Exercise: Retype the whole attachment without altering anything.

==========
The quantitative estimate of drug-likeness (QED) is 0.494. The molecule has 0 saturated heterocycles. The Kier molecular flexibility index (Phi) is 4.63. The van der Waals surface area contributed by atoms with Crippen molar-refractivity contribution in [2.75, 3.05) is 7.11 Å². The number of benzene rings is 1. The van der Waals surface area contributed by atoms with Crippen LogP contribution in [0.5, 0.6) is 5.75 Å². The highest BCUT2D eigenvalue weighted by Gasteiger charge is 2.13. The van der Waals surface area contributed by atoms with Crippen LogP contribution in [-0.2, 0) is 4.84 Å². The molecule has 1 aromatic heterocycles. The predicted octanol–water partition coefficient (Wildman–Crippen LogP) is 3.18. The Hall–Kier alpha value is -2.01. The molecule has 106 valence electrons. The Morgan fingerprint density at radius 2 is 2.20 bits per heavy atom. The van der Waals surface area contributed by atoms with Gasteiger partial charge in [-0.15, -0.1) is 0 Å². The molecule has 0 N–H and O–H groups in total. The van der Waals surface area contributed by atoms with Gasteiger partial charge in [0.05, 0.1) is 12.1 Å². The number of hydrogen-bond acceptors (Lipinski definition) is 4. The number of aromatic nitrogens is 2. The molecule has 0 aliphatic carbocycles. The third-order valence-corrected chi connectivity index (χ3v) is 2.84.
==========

The quantitative estimate of drug-likeness (QED) is 0.494. The molecule has 0 saturated heterocycles. The Kier molecular flexibility index (Phi) is 4.63. The van der Waals surface area contributed by atoms with Crippen molar-refractivity contribution in [2.75, 3.05) is 7.11 Å². The number of benzene rings is 1. The van der Waals surface area contributed by atoms with Crippen LogP contribution in [0.5, 0.6) is 5.75 Å². The highest BCUT2D eigenvalue weighted by Gasteiger charge is 2.13. The van der Waals surface area contributed by atoms with Crippen LogP contribution in [-0.2, 0) is 4.84 Å². The molecule has 1 aromatic heterocycles. The predicted octanol–water partition coefficient (Wildman–Crippen LogP) is 3.18. The Hall–Kier alpha value is -2.01. The molecule has 106 valence electrons. The Morgan fingerprint density at radius 2 is 2.20 bits per heavy atom. The van der Waals surface area contributed by atoms with Gasteiger partial charge in [-0.15, -0.1) is 0 Å². The molecule has 0 N–H and O–H groups in total. The van der Waals surface area contributed by atoms with Gasteiger partial charge in [0.05, 0.1) is 12.1 Å². The number of hydrogen-bond acceptors (Lipinski definition) is 4. The number of aromatic nitrogens is 2. The molecule has 0 aliphatic carbocycles. The third-order valence-corrected chi connectivity index (χ3v) is 2.84.